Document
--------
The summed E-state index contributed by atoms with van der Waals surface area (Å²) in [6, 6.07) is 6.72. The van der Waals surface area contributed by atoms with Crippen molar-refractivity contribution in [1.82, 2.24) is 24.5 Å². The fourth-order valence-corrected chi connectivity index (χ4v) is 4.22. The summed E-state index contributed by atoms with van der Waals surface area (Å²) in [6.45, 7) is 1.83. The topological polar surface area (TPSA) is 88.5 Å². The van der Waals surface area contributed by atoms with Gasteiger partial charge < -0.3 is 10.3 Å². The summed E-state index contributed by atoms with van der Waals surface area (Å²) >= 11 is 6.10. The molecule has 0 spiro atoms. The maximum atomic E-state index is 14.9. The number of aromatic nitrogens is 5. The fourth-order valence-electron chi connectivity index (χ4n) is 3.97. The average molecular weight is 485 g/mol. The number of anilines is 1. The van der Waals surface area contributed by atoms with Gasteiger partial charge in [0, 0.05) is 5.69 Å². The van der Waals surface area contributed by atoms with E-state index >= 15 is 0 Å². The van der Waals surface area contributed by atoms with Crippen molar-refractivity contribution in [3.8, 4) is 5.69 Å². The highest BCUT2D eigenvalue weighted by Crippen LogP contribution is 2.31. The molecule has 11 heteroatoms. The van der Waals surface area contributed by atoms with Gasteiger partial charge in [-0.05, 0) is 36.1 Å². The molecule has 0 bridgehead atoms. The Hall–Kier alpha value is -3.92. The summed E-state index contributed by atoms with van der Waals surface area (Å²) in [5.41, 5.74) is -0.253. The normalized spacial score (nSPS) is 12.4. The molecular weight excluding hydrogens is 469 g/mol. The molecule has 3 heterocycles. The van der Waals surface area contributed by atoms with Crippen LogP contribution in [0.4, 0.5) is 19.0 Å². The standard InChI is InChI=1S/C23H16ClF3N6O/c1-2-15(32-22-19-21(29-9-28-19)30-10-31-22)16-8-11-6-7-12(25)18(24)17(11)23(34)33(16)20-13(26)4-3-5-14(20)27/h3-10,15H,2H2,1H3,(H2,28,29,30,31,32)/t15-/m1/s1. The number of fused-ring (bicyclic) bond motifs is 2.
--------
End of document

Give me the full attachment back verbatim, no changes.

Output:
The summed E-state index contributed by atoms with van der Waals surface area (Å²) in [6, 6.07) is 6.72. The van der Waals surface area contributed by atoms with Crippen molar-refractivity contribution in [1.82, 2.24) is 24.5 Å². The fourth-order valence-corrected chi connectivity index (χ4v) is 4.22. The summed E-state index contributed by atoms with van der Waals surface area (Å²) in [6.45, 7) is 1.83. The topological polar surface area (TPSA) is 88.5 Å². The van der Waals surface area contributed by atoms with Gasteiger partial charge < -0.3 is 10.3 Å². The summed E-state index contributed by atoms with van der Waals surface area (Å²) >= 11 is 6.10. The molecule has 0 spiro atoms. The maximum atomic E-state index is 14.9. The number of aromatic nitrogens is 5. The fourth-order valence-electron chi connectivity index (χ4n) is 3.97. The average molecular weight is 485 g/mol. The number of anilines is 1. The van der Waals surface area contributed by atoms with Gasteiger partial charge in [0, 0.05) is 5.69 Å². The van der Waals surface area contributed by atoms with E-state index >= 15 is 0 Å². The van der Waals surface area contributed by atoms with Crippen molar-refractivity contribution in [3.8, 4) is 5.69 Å². The highest BCUT2D eigenvalue weighted by Crippen LogP contribution is 2.31. The molecule has 11 heteroatoms. The van der Waals surface area contributed by atoms with Gasteiger partial charge in [-0.05, 0) is 36.1 Å². The molecule has 0 bridgehead atoms. The Hall–Kier alpha value is -3.92. The summed E-state index contributed by atoms with van der Waals surface area (Å²) in [5.41, 5.74) is -0.253. The normalized spacial score (nSPS) is 12.4. The molecular weight excluding hydrogens is 469 g/mol. The molecule has 3 heterocycles. The van der Waals surface area contributed by atoms with Crippen LogP contribution in [0.4, 0.5) is 19.0 Å². The standard InChI is InChI=1S/C23H16ClF3N6O/c1-2-15(32-22-19-21(29-9-28-19)30-10-31-22)16-8-11-6-7-12(25)18(24)17(11)23(34)33(16)20-13(26)4-3-5-14(20)27/h3-10,15H,2H2,1H3,(H2,28,29,30,31,32)/t15-/m1/s1. The number of fused-ring (bicyclic) bond motifs is 2.